Producers interested in addressing wetland and/or upland habitat resource concerns may apply for these funds. Projects may include wetland restoration or enhancement and/or enhancement of upland shrub plant communities.

State Wildlife/Wetland Ranking Tool
(PDF, 28 kb)

National Water Quality Initiative (NWQI)

NWQI helps producers implement conservation systems to reduce nitrogen, phosphorous, sediment and pathogen contributions from agricultural land in the following watershed:

  • Slick Creek/Sage Creek

More information on the NWQI webpage.

NWQI Ranking Tool (PDF, 35 kb)

FY2015 NWQI Slick-Sage Creek Ranking Tool (Excel, 39 kb)

 

Organic Initiative

The Organic Initiative provides financial assistance to help implement conservation practices for organic producers or those transitioning to organic. The Initiative addresses natural resource concerns and also helps growers meet requirements related to National Organic Program (NOP) requirements.

  • Certified Organic
  • Organic Transition

FY17 Organic - Certified Ranking Tool
(PDF, 30 kb)

Seasonal High Tunnel System

The purpose of the High Tunnel System for Crops is to assist producers to extend the growing season for high value crops in an environmentally safe manner. The practice has the potential to assist producers to address resource concerns by improving plant quality, improving soil quality, and reducing nutrient and pesticide transport.

Seasonal High Tunnel System Ranking Tool
(PDF, 23 kb)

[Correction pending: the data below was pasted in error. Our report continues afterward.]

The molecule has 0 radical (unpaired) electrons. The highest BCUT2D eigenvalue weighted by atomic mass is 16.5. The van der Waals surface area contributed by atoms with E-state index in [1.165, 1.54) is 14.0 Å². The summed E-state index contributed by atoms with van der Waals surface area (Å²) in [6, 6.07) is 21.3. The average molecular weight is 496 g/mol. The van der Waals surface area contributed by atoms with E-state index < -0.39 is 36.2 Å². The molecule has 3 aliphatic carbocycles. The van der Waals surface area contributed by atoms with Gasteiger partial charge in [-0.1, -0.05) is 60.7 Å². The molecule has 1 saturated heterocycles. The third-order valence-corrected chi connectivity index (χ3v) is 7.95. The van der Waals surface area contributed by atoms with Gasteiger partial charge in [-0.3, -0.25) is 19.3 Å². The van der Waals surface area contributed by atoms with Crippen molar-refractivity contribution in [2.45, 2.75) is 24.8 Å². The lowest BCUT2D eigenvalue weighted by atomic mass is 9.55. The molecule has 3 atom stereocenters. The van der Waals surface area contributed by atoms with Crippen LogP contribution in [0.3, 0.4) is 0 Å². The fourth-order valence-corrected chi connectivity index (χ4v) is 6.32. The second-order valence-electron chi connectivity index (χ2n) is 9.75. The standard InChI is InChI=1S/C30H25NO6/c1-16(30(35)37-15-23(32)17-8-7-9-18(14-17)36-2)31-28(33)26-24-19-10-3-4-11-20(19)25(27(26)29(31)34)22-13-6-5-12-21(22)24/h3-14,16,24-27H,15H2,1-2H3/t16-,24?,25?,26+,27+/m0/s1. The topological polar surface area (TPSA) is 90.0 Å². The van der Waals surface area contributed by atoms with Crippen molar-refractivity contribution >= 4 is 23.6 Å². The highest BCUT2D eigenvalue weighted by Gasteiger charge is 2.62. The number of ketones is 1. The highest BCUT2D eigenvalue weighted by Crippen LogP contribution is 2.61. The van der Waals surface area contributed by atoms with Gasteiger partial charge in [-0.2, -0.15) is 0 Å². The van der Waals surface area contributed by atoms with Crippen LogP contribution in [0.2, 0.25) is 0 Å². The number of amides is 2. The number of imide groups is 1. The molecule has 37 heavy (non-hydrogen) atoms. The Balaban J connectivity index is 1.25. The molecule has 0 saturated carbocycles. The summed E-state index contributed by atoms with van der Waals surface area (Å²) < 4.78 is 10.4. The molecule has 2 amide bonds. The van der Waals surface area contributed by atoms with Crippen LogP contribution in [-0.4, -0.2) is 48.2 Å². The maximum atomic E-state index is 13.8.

On-Farm Energy The On-Farm Energy Initiatives enable the producer to identify ways to conserve energy on the farm through two types of Agricultural Energy Management Plans (AgEMP) for headquarters and/or for landscape, also known as an on-farm energy audit (headquarters and/or landscape); and by providing financial and technical assistance to help the producer implement various measures and practices recommended in these on-farm energy audits.

FY17 On-Farm Energy Ranking Tool (PDF, 23 kb)

Beginning Farmer and Rancher This subaccount is for producers that quality as a Beginning Farmer or Rancher. The subaccount is available to treat a wide variety of resource concerns.

Beginning Farmer and Rancher Ranking Tool
(PDF, 25 kb)

Socially Disadvantaged Farmer and Rancher This subaccount is for producer that quality as a Socially Disadvantaged Farmer or Rancher. The subaccount is available to treat a wide variety of resource concerns. Socially Disadvantaged Farmer and Rancher Ranking Tool
(PDF, 25 kb)
Colorado River Salinity Control Program The purpose of this program is to reduce salinity concentrations in the Colorado River. Projects must be located in an approved salinity control area. Colorado River Salinity Control Program Ranking Tool (PDF, 27 kb)
Wind River Reservation These subaccounts are available to producers addressing resource concerns on Cropland, Rangeland, pastureland and other incidental area on the Wind River Reservation. Wind River Reservation Ranking Tool (PDF, 75 kb)

 

Payment Rates:
Rates will be set at levels that encourage producers to adopt the conservation practice, while optimizing the use of federal funds.

Additional tools needed to answer Irrigation subaccount questions:

Eligible Conservation Practices:
The Wyoming electronic Field Office Tech Guide (eFOTG)contains a list of potential practices eligible for financial assistance.

Accomplishments
Since 1997, over $130 million of EQIP financial assistance has been distributed across Wyoming to address natural resource concerns. These dollars will allow private landowners to implement prescribed grazing and other land treatments on rangeland; install improved irrigation and water management systems on cropland and hayland; address water quality concerns, including livestock waste management; and improve riparian area health and wildlife habitat.

Contact:
Mary Schrader, Assistant State Conservationist for Programs, 307-233-6757